In Italy, 4% declare themselves atheist and 14% indifferent. The majority are believers, but only participate every now and then in the life of the Church.
In Spain, a process of cultural and religious pulverization is taking place, supported by governments of Socialist culture.
In Central Europe we come across the three countries with the highest number of persons without religion: Belgium with 37%, France with 43%, and the Netherlands with 54%.
France is the country with the greatest number of atheists: 14%. In this case I am tempted to make a comparison with the end of the Roman Empire.
In the United Kingdom, 77% of the population declares itself Christian. The Anglicans are in the majority, but the number of Catholics who go to Church is higher than that of the Anglicans in absolute numbers. In Great Britain, 14% say they have no religion.
In the Scandinavian countries -- Iceland, Denmark, Sweden and Norway -- Catholics are a growing minority thanks to the arrival of new immigrants from the Philippines and Korea.
In Denmark, those with no religion are 11%, 11.6% in Norway, and 12.7% in Finland. In these countries, on one hand there is secularization, and on the other, the worship of nature, of pagan influence, which regards nature as sacred.
In Germany, a distinction must be made between the East and West. Sixty percent in the former republic of the East say they have no religion, while in the West this percentage is 15%, found especially in large cities.
In Poland, there are very few nonbelievers. But one can say that Marxist materialism is being replaced by consumerist materialism and this is the greatest problem.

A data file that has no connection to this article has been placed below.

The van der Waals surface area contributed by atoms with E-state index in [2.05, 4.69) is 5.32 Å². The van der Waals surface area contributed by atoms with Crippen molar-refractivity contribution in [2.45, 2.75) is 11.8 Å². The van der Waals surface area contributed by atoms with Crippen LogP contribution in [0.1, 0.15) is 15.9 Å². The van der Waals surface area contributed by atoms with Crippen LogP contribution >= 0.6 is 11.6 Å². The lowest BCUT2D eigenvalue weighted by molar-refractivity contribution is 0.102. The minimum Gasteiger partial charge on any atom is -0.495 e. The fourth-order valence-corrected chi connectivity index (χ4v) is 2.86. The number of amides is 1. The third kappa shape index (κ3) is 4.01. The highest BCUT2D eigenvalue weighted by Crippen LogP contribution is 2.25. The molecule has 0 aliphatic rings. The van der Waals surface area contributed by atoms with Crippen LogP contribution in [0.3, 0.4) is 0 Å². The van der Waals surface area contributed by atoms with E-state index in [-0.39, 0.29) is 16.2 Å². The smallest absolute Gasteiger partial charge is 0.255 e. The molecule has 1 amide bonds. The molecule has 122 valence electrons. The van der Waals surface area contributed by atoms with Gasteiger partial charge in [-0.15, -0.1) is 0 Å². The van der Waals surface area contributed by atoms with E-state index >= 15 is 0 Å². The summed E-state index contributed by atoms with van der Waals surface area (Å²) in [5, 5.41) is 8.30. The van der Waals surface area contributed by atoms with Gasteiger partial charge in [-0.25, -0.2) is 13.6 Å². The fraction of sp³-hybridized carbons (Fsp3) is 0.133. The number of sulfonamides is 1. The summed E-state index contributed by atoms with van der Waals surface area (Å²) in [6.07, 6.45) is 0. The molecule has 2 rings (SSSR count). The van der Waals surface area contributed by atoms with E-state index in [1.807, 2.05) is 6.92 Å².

In Hungary, of 10 million inhabitants, only 887 people say they are atheists. But the majority of the population live their religion in their own way.
In the Czech Republic, half the population declares itself atheist or without religious confession, while Slovakia is Catholic in the majority.
Q: In terms of statistics, what can be said about the Muslim countries?
In countries of Muslim majority there is no reliable data because if one is not a believer, one cannot declare it. This is the reason why all the numbers are false.
Q: After tracing this map, what conclusions do you draw?
Cardinal Poupard: Militant atheism is receding, but there is a drop in active membership in the Church. Unbelief is not growing in the world, with the exception of the countries where the secularized cultural model prevails.
Religious indifference is growing in the form of practical atheism. From the pastoral point of view, what is most worrying is that atheism and unbelief is growing among women. For millenniums, the faith was transmitted in the family by mothers, while now we are witnessing a break.
Moreover, there is a new fact: the growth of those who are indifferent, that is, men and women who believe without belonging and belong without practicing.
There is an increase in those who say they are religious but do not go to Church, and who believe in a whole series of practices, which border on the magical.
Q: Given this situation, are there signs of hope for the Catholic Church?
Cardinal Poupard: Of course, I point out especially the new religious movements: Neocatechumenals, Focolarini, Communion and Liberation, Charismatic Renewal. For a quarter of a century we have seen them expand numerically and geographically. I meet them everywhere in the world, and they have also grown in spiritual intensity and depth.
It is a reaction of life inspired by the Holy Spirit to respond to the secularized culture. At a time when there seems to be a dissolution, they show a strong sense of aggregation and belonging, witnessing a strong religiosity rooted in the ecclesial and personal encounter with Christ: in the sacraments, in prayer, in the liturgy, in the celebration of Mass.